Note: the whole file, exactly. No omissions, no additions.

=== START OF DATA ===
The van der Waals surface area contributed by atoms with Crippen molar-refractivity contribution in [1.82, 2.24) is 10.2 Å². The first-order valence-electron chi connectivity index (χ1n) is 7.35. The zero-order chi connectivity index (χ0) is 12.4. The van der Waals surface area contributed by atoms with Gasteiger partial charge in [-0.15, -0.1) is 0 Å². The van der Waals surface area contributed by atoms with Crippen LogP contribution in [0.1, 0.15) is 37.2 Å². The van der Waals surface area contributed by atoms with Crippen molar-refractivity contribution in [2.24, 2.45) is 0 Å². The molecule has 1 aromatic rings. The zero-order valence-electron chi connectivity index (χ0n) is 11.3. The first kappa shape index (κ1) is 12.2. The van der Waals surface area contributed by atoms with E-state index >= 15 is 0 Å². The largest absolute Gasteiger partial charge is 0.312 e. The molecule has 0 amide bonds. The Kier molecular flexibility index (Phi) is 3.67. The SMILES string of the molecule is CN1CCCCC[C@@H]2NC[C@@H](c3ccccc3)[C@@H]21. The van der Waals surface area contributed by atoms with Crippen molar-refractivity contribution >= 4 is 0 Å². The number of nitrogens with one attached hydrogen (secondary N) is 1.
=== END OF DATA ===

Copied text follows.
The van der Waals surface area contributed by atoms with Crippen molar-refractivity contribution in [1.82, 2.24) is 10.2 Å². The first-order valence-electron chi connectivity index (χ1n) is 7.35. The zero-order chi connectivity index (χ0) is 12.4. The van der Waals surface area contributed by atoms with Gasteiger partial charge in [-0.15, -0.1) is 0 Å². The van der Waals surface area contributed by atoms with Crippen LogP contribution in [0.1, 0.15) is 37.2 Å². The van der Waals surface area contributed by atoms with Crippen molar-refractivity contribution in [2.24, 2.45) is 0 Å². The molecule has 1 aromatic rings. The zero-order valence-electron chi connectivity index (χ0n) is 11.3. The first kappa shape index (κ1) is 12.2. The van der Waals surface area contributed by atoms with E-state index >= 15 is 0 Å². The largest absolute Gasteiger partial charge is 0.312 e. The molecule has 0 amide bonds. The Kier molecular flexibility index (Phi) is 3.67. The SMILES string of the molecule is CN1CCCCC[C@@H]2NC[C@@H](c3ccccc3)[C@@H]21. The van der Waals surface area contributed by atoms with Crippen molar-refractivity contribution >= 4 is 0 Å². The number of nitrogens with one attached hydrogen (secondary N) is 1.